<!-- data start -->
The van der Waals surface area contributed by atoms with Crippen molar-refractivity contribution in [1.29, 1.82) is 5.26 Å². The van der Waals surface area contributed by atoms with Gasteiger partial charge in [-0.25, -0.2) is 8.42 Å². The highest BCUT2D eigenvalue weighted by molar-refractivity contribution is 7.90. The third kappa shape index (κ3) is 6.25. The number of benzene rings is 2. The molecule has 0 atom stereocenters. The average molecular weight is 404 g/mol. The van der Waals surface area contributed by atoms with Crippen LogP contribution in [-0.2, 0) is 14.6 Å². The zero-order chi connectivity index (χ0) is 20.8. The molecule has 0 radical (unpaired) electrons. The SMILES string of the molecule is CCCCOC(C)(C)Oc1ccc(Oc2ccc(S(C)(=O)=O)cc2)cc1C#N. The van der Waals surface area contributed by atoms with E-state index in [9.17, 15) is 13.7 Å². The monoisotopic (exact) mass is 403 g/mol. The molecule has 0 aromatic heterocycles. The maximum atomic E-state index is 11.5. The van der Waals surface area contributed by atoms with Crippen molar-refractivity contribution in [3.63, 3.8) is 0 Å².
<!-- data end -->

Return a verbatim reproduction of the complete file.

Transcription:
The van der Waals surface area contributed by atoms with Crippen molar-refractivity contribution in [1.29, 1.82) is 5.26 Å². The van der Waals surface area contributed by atoms with Gasteiger partial charge in [-0.25, -0.2) is 8.42 Å². The highest BCUT2D eigenvalue weighted by molar-refractivity contribution is 7.90. The third kappa shape index (κ3) is 6.25. The number of benzene rings is 2. The molecule has 0 atom stereocenters. The average molecular weight is 404 g/mol. The van der Waals surface area contributed by atoms with Crippen LogP contribution in [-0.2, 0) is 14.6 Å². The zero-order chi connectivity index (χ0) is 20.8. The molecule has 0 radical (unpaired) electrons. The SMILES string of the molecule is CCCCOC(C)(C)Oc1ccc(Oc2ccc(S(C)(=O)=O)cc2)cc1C#N. The van der Waals surface area contributed by atoms with E-state index in [9.17, 15) is 13.7 Å². The monoisotopic (exact) mass is 403 g/mol. The molecule has 0 aromatic heterocycles. The maximum atomic E-state index is 11.5. The van der Waals surface area contributed by atoms with Crippen molar-refractivity contribution in [3.63, 3.8) is 0 Å².